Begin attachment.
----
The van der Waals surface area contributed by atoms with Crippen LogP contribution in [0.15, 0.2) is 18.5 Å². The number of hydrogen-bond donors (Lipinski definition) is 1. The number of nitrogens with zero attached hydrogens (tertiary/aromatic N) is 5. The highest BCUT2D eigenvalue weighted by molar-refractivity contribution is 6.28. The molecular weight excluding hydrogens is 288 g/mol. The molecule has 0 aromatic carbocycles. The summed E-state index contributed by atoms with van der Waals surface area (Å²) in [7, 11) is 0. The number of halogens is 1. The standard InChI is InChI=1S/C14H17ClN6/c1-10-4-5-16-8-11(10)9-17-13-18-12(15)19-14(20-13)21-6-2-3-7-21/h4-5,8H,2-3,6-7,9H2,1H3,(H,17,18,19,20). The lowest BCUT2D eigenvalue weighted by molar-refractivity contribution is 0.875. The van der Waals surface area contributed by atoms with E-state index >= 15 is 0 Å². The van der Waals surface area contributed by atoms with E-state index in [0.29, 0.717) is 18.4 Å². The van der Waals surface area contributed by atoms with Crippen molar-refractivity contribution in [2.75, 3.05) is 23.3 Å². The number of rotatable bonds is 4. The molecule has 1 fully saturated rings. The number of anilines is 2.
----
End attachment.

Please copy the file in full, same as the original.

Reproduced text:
The van der Waals surface area contributed by atoms with Crippen LogP contribution in [0.15, 0.2) is 18.5 Å². The number of hydrogen-bond donors (Lipinski definition) is 1. The number of nitrogens with zero attached hydrogens (tertiary/aromatic N) is 5. The highest BCUT2D eigenvalue weighted by molar-refractivity contribution is 6.28. The molecular weight excluding hydrogens is 288 g/mol. The molecule has 0 aromatic carbocycles. The summed E-state index contributed by atoms with van der Waals surface area (Å²) in [7, 11) is 0. The number of halogens is 1. The standard InChI is InChI=1S/C14H17ClN6/c1-10-4-5-16-8-11(10)9-17-13-18-12(15)19-14(20-13)21-6-2-3-7-21/h4-5,8H,2-3,6-7,9H2,1H3,(H,17,18,19,20). The lowest BCUT2D eigenvalue weighted by molar-refractivity contribution is 0.875. The van der Waals surface area contributed by atoms with E-state index >= 15 is 0 Å². The van der Waals surface area contributed by atoms with E-state index in [0.29, 0.717) is 18.4 Å². The van der Waals surface area contributed by atoms with Crippen molar-refractivity contribution in [2.75, 3.05) is 23.3 Å². The number of rotatable bonds is 4. The molecule has 1 fully saturated rings. The number of anilines is 2.